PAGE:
The latest litter of therapy dogs at the Pasco RJDC is adjusting nicely to life with the youth that we serve. According to Assistant Superintendent Diana Perreault, each one of these puppies has a very sweet disposition, and she said that if she had a big piece of land she would take them all home with her. These puppies will live with our youth at the facility until they are ready for adoption.

Education Update

Four construction students from the AMIkids Big Cypress facility took park in a very special 9/11 Memorial Service alongside the North Naples Fire Department. This was a unique opportunity for our youth to take a step back and reflect on this tragedy. The Naples Fire Department has started a memorial of donated inscribed bricks from around the world. These youth had the pleasure of taking out the existing brick that encircles the monument and replacing them with inscribed bricks from donors. There were two donors who came to the service to see their bricks installed. “It was an honor to place these bricks for families that have lost loved ones as well as survivors” mentioned one of our students.  Another student said “I was proud to put the brick in the monument and see the smile on their (donors) faces”.

The direct care and educational staff members from the Okeechobee Residential Programs participated in training entitled Building Relationships through Collaboration. This training was conducted by Christy Sampson-Kelly and Lynette Tannis from the Center of Educational Excellence in Alternative Settings, a DJJ education provider, as well as our own Cindy Jones from the Office of Education.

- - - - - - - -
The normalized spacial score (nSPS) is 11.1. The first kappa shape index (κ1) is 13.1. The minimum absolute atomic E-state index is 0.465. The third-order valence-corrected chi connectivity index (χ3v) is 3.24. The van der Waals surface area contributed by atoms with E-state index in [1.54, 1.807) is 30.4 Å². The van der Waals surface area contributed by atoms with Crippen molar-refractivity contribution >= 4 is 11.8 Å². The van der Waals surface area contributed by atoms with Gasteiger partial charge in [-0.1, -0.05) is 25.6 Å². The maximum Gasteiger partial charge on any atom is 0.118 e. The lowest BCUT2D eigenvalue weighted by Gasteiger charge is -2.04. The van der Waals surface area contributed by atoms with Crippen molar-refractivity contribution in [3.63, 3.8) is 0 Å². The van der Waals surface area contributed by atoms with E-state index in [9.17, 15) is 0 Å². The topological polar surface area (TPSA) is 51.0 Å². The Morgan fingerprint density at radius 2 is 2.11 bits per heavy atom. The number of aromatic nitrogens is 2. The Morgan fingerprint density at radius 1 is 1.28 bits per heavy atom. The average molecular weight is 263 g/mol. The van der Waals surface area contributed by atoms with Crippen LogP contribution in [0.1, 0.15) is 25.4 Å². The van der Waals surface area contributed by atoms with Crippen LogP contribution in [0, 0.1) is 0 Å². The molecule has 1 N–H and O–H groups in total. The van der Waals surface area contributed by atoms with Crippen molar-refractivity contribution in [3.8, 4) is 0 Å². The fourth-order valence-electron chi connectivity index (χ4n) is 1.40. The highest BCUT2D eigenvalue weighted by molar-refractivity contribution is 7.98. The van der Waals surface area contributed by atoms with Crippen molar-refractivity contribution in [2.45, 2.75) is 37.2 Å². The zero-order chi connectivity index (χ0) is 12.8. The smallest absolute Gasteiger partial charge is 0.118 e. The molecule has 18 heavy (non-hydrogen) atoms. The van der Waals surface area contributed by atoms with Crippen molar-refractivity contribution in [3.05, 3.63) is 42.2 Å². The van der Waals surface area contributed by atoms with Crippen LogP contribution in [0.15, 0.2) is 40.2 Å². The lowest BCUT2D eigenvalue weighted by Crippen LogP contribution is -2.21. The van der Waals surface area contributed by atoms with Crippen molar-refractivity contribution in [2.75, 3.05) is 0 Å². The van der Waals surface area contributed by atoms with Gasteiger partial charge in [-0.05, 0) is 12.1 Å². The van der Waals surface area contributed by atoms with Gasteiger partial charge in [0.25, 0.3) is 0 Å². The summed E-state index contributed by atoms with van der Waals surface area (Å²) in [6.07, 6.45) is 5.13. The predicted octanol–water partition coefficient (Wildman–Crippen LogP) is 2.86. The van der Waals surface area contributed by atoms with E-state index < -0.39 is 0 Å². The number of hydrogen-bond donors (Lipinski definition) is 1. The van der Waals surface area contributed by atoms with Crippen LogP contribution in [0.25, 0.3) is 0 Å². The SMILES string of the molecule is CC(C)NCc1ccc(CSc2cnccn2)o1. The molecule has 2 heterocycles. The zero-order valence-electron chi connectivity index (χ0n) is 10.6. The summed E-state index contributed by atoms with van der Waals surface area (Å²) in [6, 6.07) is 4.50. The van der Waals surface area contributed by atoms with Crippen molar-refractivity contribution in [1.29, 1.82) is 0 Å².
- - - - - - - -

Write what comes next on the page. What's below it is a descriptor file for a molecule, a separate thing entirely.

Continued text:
The foundation for this type of training is that educational and residential program staff need time to work together to establish clear expectations, create shared plans, and problem solve in order to best support the young people in their care. This training creates a forum where individuals can work and learn together in order to strengthen and support this necessary partnership between educational and secure care staff in mutual respect for each other's roles and responsibilities. 

Knowing that this is just the first step in a long process, the objectives involved the following:

• Beginning to develop or further strengthen working relationships between fellow educators and youth care workers.
• Identify shared values to embed into each school’s culture.
• Develop shared expectations for students, educators and youth care workers in the classroom.
• Identify effective ways to support positive behavior.
• Reflect on the session, thinking about implementation and continued collaboration.

During both days of the training, Michael Slayton (Facility Administrator at OJOCC) and Rozelle Bradley (principal at OJOCC) shared how they have built a collaborative approach to their work day.   Their expectations are concise and Mr. Slayton made it very clear that although he is responsible for the facility and the youth in his care, Ms. Bradley is in charge of the school program.  There is a professional mutual respect for their respective roles and they model the behaviors they want to see displayed at their facility.  With this type of collaboration, there is no separation of staff and teachers, as all are working in a team approach with the same goals.  
Many thanks go out to the facility and education administrators that worked hard to make this a reality for their staff.   It takes a huge amount of planning to allow so many staff members to attend training all at the same time.  

Probation Update